Maher is sufficiently bright to know this, but he instead cherry-picks “shared revenue,” oblivious to other cash-streams – ticket sales and merchandise – beyond the scope of his argument. Clearly, he wants simple-minded readers (the article appeared at The Huffington Post) to make the leap from “NFL is socialism” to a broad umbrella in which benevolent Statists set bars.
Real socialism – not the fantasy – doesn’t work. Maher’s model fails (there’s that word again) to examine owner motives. The Halases and Maras and Rooneys didn’t vote to share revenue in order to please the Princeton faculty, they saw that population variance might produce Super Franchises, and that each team’s ability to sign talent should be preserved. They understood that in order to produce a product with appeal that revenue generated in New York should help Green Bay. This revenue is free of the owner’s private ventures, is exclusive to media, and is wholly created by the pursuit of wealth in open markets.
I must also point out that under socialism – the historically miserable kind – labor lacks reward, innovation is rare, and risk is moot. Under socialism, men who don’t toil, or toil barely, nonetheless receive “benefits” (others’ money), and while Bill may think he’s brilliant, mocking “tea baggers,” he’s vapid.
The warriors of the NFL are the players, and the players strive both for wealth and for rings. In the NFL, coaches toil, obsessing over details with hyper-intensity. It may rankle Maher, but a gentleman named Winston Churchill said of socialism, “It is the philosophy of failure, the creed of ignorance.” And failure engenders fear in the National Football League.
If you fail, you’re cut. If you fail, you’re fired.
Hey, Bill, what percentage of teachers get fired in New Jersey? Yeah, the state with 600 school districts, abysmal test-scores, and no parental choice? A half-percent? Bill?
The deeper you dig, the more it unravels. Maher’s grasp of the NFL, and of “socialism,” is so trite that one wonders who’s higher, him or Snoop Dog.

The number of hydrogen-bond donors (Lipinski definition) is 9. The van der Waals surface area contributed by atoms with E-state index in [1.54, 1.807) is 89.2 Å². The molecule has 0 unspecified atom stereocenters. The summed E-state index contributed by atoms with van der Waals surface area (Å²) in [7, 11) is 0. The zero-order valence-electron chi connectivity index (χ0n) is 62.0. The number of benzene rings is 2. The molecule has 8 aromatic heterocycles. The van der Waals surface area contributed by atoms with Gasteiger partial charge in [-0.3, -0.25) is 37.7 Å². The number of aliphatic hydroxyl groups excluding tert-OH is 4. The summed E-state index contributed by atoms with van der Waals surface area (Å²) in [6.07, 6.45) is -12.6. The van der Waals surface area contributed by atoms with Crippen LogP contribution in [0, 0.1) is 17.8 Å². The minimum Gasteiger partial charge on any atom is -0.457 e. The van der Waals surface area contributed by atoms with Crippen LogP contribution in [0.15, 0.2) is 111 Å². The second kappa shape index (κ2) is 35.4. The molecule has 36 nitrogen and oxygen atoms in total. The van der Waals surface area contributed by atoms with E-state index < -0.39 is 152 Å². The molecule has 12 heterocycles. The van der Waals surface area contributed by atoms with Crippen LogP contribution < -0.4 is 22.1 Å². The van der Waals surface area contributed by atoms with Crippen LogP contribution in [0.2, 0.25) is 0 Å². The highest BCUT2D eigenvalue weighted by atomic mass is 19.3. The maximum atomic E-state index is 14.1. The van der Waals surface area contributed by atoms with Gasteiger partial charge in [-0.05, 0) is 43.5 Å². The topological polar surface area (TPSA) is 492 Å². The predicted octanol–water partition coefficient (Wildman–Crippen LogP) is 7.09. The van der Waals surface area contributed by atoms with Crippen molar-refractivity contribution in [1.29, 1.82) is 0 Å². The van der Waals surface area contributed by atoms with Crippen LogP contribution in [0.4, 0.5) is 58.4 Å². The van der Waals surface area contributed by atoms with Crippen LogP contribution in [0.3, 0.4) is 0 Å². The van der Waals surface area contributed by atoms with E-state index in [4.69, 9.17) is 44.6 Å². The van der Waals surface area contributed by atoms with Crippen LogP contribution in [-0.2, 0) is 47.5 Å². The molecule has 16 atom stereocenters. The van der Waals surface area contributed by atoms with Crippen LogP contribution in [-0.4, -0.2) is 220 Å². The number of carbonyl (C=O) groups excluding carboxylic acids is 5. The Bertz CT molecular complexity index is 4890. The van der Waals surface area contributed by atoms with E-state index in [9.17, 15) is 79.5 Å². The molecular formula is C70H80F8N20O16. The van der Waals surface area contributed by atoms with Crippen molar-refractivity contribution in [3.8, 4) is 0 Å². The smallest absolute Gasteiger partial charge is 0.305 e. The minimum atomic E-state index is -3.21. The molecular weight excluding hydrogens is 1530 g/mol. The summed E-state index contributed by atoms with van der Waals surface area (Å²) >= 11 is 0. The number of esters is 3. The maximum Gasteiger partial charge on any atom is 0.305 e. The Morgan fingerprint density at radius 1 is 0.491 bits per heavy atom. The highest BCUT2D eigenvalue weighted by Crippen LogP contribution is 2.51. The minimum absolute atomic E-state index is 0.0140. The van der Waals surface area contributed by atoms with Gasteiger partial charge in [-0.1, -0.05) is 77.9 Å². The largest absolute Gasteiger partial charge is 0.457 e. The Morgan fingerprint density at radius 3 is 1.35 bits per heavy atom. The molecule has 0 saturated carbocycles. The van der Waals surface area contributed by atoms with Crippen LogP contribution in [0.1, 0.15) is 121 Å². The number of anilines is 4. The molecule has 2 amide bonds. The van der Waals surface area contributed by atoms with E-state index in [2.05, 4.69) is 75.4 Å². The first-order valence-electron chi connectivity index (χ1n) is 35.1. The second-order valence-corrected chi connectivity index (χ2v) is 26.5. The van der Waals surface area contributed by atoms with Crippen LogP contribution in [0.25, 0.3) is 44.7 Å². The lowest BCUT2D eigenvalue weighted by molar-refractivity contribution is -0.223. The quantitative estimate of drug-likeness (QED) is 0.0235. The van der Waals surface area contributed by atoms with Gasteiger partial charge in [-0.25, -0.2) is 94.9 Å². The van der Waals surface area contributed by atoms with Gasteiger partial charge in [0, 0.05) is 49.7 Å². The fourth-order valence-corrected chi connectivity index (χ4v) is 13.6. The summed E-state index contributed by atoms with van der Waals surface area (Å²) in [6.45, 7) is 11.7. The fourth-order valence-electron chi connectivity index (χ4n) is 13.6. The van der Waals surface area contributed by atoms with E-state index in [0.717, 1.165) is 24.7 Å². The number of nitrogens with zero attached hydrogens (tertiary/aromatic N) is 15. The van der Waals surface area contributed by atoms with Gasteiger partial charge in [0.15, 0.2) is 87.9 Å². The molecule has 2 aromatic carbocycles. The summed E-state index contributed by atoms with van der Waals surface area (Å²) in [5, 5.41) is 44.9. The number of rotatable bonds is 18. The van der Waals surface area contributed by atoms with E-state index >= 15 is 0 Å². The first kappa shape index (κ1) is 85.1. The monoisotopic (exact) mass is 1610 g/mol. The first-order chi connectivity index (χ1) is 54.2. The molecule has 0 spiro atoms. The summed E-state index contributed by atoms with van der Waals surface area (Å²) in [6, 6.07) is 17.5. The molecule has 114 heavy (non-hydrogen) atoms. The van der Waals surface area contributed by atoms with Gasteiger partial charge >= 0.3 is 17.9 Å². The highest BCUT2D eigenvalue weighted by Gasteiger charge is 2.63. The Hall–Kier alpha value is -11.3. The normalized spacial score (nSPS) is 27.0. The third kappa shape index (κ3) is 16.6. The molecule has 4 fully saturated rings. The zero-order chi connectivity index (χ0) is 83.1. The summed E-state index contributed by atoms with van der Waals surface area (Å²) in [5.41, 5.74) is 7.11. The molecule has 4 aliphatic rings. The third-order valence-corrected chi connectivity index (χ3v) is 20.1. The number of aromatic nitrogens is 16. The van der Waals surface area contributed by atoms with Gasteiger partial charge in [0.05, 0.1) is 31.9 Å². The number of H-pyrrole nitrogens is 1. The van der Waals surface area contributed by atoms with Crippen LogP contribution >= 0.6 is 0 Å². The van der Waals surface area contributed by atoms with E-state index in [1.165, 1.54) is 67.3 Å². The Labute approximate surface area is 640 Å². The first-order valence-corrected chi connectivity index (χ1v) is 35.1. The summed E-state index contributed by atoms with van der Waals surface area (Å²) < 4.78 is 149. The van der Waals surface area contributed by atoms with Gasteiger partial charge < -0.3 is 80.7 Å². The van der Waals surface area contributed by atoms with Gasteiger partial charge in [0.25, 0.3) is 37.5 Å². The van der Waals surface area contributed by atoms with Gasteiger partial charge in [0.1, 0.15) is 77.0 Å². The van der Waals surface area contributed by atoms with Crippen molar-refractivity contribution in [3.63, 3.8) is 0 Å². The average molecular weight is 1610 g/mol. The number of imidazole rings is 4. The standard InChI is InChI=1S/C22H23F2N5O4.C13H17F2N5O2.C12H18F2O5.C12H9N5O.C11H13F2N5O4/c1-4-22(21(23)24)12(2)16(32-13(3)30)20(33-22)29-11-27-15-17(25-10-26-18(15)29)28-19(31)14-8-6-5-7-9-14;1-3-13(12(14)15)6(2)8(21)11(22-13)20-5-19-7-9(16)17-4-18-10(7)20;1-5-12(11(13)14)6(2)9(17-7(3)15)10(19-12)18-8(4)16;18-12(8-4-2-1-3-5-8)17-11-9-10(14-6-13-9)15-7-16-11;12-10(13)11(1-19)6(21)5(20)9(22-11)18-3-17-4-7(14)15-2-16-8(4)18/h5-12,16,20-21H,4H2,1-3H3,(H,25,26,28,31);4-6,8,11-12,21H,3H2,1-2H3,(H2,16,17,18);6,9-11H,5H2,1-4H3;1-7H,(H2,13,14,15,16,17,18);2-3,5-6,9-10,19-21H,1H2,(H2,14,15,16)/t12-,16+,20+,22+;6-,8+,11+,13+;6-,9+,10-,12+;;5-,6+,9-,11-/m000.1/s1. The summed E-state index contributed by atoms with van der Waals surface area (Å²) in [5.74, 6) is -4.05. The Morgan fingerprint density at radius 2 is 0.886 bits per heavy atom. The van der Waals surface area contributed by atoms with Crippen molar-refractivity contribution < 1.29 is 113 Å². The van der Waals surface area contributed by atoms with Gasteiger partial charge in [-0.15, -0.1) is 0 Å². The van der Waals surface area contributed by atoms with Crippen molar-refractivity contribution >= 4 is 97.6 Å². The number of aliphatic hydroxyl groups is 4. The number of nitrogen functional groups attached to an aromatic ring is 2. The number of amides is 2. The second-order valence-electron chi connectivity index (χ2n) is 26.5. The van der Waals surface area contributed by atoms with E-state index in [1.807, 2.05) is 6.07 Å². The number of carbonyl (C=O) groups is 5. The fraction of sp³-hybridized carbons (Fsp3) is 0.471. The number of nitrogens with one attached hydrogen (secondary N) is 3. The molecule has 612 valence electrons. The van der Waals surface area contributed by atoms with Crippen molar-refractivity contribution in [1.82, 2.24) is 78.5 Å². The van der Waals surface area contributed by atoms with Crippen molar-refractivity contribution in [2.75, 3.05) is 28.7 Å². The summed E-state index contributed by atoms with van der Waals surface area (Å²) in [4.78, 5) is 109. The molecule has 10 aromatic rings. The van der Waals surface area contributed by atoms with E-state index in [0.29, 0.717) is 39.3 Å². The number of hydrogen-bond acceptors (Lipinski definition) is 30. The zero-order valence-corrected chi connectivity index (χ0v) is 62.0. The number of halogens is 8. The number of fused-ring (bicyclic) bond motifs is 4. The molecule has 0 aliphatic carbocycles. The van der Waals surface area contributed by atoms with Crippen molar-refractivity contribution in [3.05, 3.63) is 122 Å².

He goes on to slam Major League baseball for not sharing revenue (a false equivalency), failing to point out that market-size and titles share a tenuous correlation.
Still, the Yanks won the Series, Pittsburgh stunk, so Bud Selig and Hugo Chavez should make dinner plans.
Get real. While it’s true that New York is the wealthiest team, and equally true that they have the most titles, it’s simplistic to pin dominance on F.A. Hayek. Tell the San Francisco Giants they can’t win. Tell the Florida Marlins, St. Louis Cardinals and Arizona Diamondbacks that all it takes to prevail is sprawl.
Rubbish. For every Pittsburgh which fails due to many factors, there’s a Minnesota, a Tampa Bay, even a Boston (Fenway is tiny), so Maher’s in left field. The Yanks went nearly a decade (’00-’09) between titles. If he’s correct, that only the wealthy win – forget culture, chemistry, management – explain the Cubs.
They’ve been blanked since ‘08. Nineteen-o-eight…. Long before Bill started hitting the bong.
Note: Maher is a proponent of pot legalization, sits on the board of the National Organization of Marijuana Reform Laws, and publicly admits that he smokes the drug.